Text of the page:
One of the most ancient sites I’ve visited recently, is the prehistoric monument of Stonehenge in Wiltshire, England. I remember visiting Stonehenge many years ago, when one could just park at the side of the road and walk across the field to it. At that time, there was no-one minding the site, and you could just climb all over the stones at will. This time, it was quite a different experience, as it is now a UNESCO World Heritage site. We had to queue for ages to get into the car park, which of course wasn’t free, and then wait in line for almost an hour in the wind and rain, to buy tickets to get into the actual site. We couldn’t go anywhere near the stones, as it was all cordoned off, so had to be content with taking photos from some distance away. If you look closely,  you can see a few ‘modern’ people behind the ‘ancient’ stones.


I had Marianne’s challenge in mind though, so got hubby to take a pic of me taking a pic with my iPhone. I’m very sure the people who built Stonehenge all those thousands of years ago, could never have envisaged such a device. 🙂


Whilst in Cornwall a few weeks ago, we visited the Castle of St. Michael’s Mount. There is a row of ancient cannons along the medieval battlements, presumably put there to defend the castle from invaders.

Sit me on top of one of them, and you have a combination of both ancient and modern. (Well, I do like to think that this granny is fairly modern.)  🙂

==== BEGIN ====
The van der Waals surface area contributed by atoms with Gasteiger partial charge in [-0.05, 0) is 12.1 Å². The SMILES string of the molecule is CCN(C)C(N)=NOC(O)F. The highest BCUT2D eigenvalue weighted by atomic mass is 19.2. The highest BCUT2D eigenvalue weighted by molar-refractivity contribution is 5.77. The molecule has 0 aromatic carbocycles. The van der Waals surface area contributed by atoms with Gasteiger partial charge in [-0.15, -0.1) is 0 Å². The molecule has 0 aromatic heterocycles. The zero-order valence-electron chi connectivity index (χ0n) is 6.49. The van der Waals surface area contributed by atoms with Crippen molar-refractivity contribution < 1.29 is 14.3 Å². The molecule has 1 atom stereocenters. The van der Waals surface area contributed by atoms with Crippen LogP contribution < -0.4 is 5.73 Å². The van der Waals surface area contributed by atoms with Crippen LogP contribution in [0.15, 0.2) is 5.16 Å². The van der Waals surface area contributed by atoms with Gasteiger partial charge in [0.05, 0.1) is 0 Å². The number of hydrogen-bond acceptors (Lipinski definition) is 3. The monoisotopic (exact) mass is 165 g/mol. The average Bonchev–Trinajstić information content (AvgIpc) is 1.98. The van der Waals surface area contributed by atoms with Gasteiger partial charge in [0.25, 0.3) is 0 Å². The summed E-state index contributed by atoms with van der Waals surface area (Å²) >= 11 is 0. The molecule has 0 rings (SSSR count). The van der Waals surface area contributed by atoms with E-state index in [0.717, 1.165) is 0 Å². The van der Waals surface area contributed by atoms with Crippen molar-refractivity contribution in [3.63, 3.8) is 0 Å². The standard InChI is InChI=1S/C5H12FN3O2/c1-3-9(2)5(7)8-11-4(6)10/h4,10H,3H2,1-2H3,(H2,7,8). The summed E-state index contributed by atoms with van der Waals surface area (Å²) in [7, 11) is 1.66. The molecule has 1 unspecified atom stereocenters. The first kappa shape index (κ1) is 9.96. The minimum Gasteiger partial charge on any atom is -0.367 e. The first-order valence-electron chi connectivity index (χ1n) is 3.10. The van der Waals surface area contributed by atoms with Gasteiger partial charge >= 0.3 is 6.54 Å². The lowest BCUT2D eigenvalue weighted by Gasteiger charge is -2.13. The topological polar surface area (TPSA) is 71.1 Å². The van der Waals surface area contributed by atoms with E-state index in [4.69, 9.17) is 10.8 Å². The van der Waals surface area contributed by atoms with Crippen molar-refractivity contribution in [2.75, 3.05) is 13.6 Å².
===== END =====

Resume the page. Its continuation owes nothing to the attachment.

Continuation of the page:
Last but not least, is the old Wheal Coates tin mine which I just had to see for myself after admiring Chillbrook’s wonderful photos of places around Cornwall.


Some of you have seen this before, but it does fit in with the ancient and modern, so here it is again. Quite fortuitously, whilst I was gazing upwards, an intrepid and very modern paraglider obligingly drifted into view.


I hope you’ve enjoyed my ‘ancient and modern’ pics for the CBBH Challenge. There’ll be a new challenge out at the beginning of September, so watch out for it and do take part.

My two recommended bloggers for this month are:

George Weaver of the ‘She Kept a Parrot’ blog. Her “random thoughts, ideas and photographs” are really fascinating.

Mariayarri’s photography blog is simply stunning and she always has an English translation for those of us who don’t understand Swedish. Yarri is Maria’s beloved dog, with whom she shares her adventures.


Seen on our journey to Looe in Cornwall.

Today we left MiL’s house for a few days in Cornwall. We were intending to stop off at Stonehenge on the way, but after sitting for an hour and a half in a dreadful traffic jam, decided to just wave at the stones as we drove past, and try again on the way back.


I’d quite forgotten how absolutely beautiful the English countryside is, and we had to stop to get a couple of pics of some of the gorgeous horses which seemed to be  everywhere, just grazing along the side of the road as we crossed Bodmin Moor.


This momma and her baby were just the loveliest sight to behold.


I love the old-style sign posts. They have so much more character than the modern ones.


Colliford Lake is a tranquil looking reservoir on Bodmin Moor, popular for trout fishing.


This ancient stone at the side of the road, really intrigued me. It obviously had an inscription on it at one time.


Our GPS took us along miles of narrow country lanes, often wide enough for only one car, so there were a few times when we came face to face with another vehicle, and one of us had to reverse until we found a wider bit where we could pass one another.


Eventually we arrived at Trenderway Farm where we are to stay for five nights.


We were delighted to be immediately sat down to enjoy tea and scones with home-made strawberry jam and Cornish clotted cream. Absolutely delicious!


Tomorrow we will go exploring in Looe, which is said to be the cutest town in Cornwall. Wishing you all a great weekend.